However, I agree with some of Mr Babatunde’s proposals regarding what can be done in lieu of the amnesty. The only problem remains that, in the most part, his proposals can only take effect in the medium to long terms. What happens in the interim? Should we resign our fate to the killing of many innocent civilians and the destruction of property? Unless something is done decisively and quickly, there seems to be no end in sight to the Boko Haram carnage.
Babatunde adds that “We don’t need to reform our national security apparels; we must dismantle this existing one and build afresh. Many will agree with me that these present security officers cannot deal with the security challenges we presently face as a nation.” Granted that our present security officers cannot handle the challenges confronting us today but no country can, in one fell swoop, entirely dismantle its police/security force. That’s a recipe for total chaos and disorder that will almost certainly breed the kind of instability in which nation-building cannot proceed.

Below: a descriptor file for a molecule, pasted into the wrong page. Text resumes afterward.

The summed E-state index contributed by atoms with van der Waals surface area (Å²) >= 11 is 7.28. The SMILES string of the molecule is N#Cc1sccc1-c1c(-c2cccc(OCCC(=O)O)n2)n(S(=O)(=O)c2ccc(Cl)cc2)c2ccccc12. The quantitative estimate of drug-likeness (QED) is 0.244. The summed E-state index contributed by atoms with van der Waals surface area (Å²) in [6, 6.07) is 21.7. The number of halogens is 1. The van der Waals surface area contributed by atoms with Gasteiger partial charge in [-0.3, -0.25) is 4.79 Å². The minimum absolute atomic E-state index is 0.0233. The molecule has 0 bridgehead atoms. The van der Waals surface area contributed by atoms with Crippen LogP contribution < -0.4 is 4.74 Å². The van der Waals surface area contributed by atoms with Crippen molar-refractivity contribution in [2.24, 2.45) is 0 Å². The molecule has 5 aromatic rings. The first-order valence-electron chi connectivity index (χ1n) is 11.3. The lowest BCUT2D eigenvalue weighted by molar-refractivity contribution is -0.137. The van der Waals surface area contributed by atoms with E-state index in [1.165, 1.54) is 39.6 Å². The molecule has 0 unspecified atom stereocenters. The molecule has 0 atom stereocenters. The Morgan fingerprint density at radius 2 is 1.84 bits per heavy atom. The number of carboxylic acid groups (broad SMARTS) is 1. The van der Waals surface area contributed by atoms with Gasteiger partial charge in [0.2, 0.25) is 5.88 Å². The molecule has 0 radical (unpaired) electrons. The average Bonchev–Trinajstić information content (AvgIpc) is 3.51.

Of course, I fully concur with Babatunde that there is an urgent need to secure our porous borders – a scenario which exacerbates the frequency and quantity of weaponry that make it into our territory and facilitates Boko Haram’s attacks.
Most importantly, I consent, like Babatunde again suggests, that we must take our education very seriously if we must find a lasting solution to any spate of violence and criminality. Two popular aphorisms hold true to this claim. They are as follows: “Education is a better safeguard of liberty than a standing army” by Edward Everett and “Education is peace-building by another name. It is the most effective form of defence spending there is” by Kofi Annan, the former UN secretary-general.